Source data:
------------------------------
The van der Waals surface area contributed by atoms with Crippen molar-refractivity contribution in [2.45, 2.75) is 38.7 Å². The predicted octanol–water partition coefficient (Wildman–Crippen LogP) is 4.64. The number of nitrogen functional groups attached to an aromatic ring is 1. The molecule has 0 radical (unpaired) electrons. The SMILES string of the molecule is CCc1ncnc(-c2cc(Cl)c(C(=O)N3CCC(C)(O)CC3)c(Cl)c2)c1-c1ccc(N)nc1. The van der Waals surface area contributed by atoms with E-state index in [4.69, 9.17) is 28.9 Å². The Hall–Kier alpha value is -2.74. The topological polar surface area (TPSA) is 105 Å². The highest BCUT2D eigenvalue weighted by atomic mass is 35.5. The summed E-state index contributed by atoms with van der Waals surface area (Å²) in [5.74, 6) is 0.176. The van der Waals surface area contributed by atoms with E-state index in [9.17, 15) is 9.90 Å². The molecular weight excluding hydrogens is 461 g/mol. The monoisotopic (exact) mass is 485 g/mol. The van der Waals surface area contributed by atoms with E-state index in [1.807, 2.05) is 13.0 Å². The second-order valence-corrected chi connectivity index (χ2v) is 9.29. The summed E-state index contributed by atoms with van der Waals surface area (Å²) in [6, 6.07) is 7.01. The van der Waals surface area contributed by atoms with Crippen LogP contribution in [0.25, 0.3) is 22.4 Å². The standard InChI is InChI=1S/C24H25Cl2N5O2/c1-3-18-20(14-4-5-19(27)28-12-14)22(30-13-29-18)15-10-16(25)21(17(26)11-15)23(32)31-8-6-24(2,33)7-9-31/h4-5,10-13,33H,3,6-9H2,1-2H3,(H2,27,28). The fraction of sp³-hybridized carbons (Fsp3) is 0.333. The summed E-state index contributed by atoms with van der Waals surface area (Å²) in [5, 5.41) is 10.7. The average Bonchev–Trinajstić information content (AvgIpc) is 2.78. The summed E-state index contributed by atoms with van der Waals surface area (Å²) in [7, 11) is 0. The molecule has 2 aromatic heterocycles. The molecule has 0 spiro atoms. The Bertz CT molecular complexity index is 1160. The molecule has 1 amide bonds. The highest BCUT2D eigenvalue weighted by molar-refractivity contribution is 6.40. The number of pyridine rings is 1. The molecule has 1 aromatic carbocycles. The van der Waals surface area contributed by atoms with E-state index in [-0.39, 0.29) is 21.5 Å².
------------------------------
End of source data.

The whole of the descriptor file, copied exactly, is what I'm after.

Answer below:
The van der Waals surface area contributed by atoms with Crippen molar-refractivity contribution in [2.45, 2.75) is 38.7 Å². The predicted octanol–water partition coefficient (Wildman–Crippen LogP) is 4.64. The number of nitrogen functional groups attached to an aromatic ring is 1. The molecule has 0 radical (unpaired) electrons. The SMILES string of the molecule is CCc1ncnc(-c2cc(Cl)c(C(=O)N3CCC(C)(O)CC3)c(Cl)c2)c1-c1ccc(N)nc1. The van der Waals surface area contributed by atoms with E-state index in [4.69, 9.17) is 28.9 Å². The Hall–Kier alpha value is -2.74. The topological polar surface area (TPSA) is 105 Å². The highest BCUT2D eigenvalue weighted by atomic mass is 35.5. The summed E-state index contributed by atoms with van der Waals surface area (Å²) in [5.74, 6) is 0.176. The van der Waals surface area contributed by atoms with E-state index in [9.17, 15) is 9.90 Å². The molecular weight excluding hydrogens is 461 g/mol. The monoisotopic (exact) mass is 485 g/mol. The van der Waals surface area contributed by atoms with E-state index in [1.807, 2.05) is 13.0 Å². The second-order valence-corrected chi connectivity index (χ2v) is 9.29. The summed E-state index contributed by atoms with van der Waals surface area (Å²) in [6, 6.07) is 7.01. The van der Waals surface area contributed by atoms with Crippen LogP contribution in [0.25, 0.3) is 22.4 Å². The standard InChI is InChI=1S/C24H25Cl2N5O2/c1-3-18-20(14-4-5-19(27)28-12-14)22(30-13-29-18)15-10-16(25)21(17(26)11-15)23(32)31-8-6-24(2,33)7-9-31/h4-5,10-13,33H,3,6-9H2,1-2H3,(H2,27,28). The fraction of sp³-hybridized carbons (Fsp3) is 0.333. The summed E-state index contributed by atoms with van der Waals surface area (Å²) in [5, 5.41) is 10.7. The average Bonchev–Trinajstić information content (AvgIpc) is 2.78. The summed E-state index contributed by atoms with van der Waals surface area (Å²) in [7, 11) is 0. The molecule has 2 aromatic heterocycles. The molecule has 0 spiro atoms. The Bertz CT molecular complexity index is 1160. The molecule has 1 amide bonds. The highest BCUT2D eigenvalue weighted by molar-refractivity contribution is 6.40. The number of pyridine rings is 1. The molecule has 1 aromatic carbocycles. The van der Waals surface area contributed by atoms with E-state index in [-0.39, 0.29) is 21.5 Å².